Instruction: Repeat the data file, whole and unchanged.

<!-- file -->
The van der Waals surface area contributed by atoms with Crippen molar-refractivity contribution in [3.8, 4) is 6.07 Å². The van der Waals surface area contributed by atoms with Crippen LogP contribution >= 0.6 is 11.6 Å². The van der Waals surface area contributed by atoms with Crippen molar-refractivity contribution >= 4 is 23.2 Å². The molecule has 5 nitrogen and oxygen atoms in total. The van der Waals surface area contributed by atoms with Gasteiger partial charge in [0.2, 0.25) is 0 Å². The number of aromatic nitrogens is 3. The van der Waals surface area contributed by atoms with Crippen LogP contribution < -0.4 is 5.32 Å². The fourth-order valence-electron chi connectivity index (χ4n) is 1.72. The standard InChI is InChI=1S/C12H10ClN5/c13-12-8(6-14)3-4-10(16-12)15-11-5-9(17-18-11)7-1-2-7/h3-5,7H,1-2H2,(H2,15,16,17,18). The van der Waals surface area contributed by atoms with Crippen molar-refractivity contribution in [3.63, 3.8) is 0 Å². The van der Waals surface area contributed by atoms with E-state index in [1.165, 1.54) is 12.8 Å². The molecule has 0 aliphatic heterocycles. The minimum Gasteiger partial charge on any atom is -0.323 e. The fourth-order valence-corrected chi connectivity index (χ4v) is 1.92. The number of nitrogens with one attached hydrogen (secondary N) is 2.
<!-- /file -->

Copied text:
The van der Waals surface area contributed by atoms with Crippen molar-refractivity contribution in [3.8, 4) is 6.07 Å². The van der Waals surface area contributed by atoms with Crippen LogP contribution >= 0.6 is 11.6 Å². The van der Waals surface area contributed by atoms with Crippen molar-refractivity contribution >= 4 is 23.2 Å². The molecule has 5 nitrogen and oxygen atoms in total. The van der Waals surface area contributed by atoms with Gasteiger partial charge in [0.2, 0.25) is 0 Å². The number of aromatic nitrogens is 3. The van der Waals surface area contributed by atoms with Crippen LogP contribution < -0.4 is 5.32 Å². The fourth-order valence-electron chi connectivity index (χ4n) is 1.72. The standard InChI is InChI=1S/C12H10ClN5/c13-12-8(6-14)3-4-10(16-12)15-11-5-9(17-18-11)7-1-2-7/h3-5,7H,1-2H2,(H2,15,16,17,18). The van der Waals surface area contributed by atoms with Crippen molar-refractivity contribution in [3.63, 3.8) is 0 Å². The van der Waals surface area contributed by atoms with E-state index in [1.165, 1.54) is 12.8 Å². The molecule has 0 aliphatic heterocycles. The minimum Gasteiger partial charge on any atom is -0.323 e. The fourth-order valence-corrected chi connectivity index (χ4v) is 1.92. The number of nitrogens with one attached hydrogen (secondary N) is 2.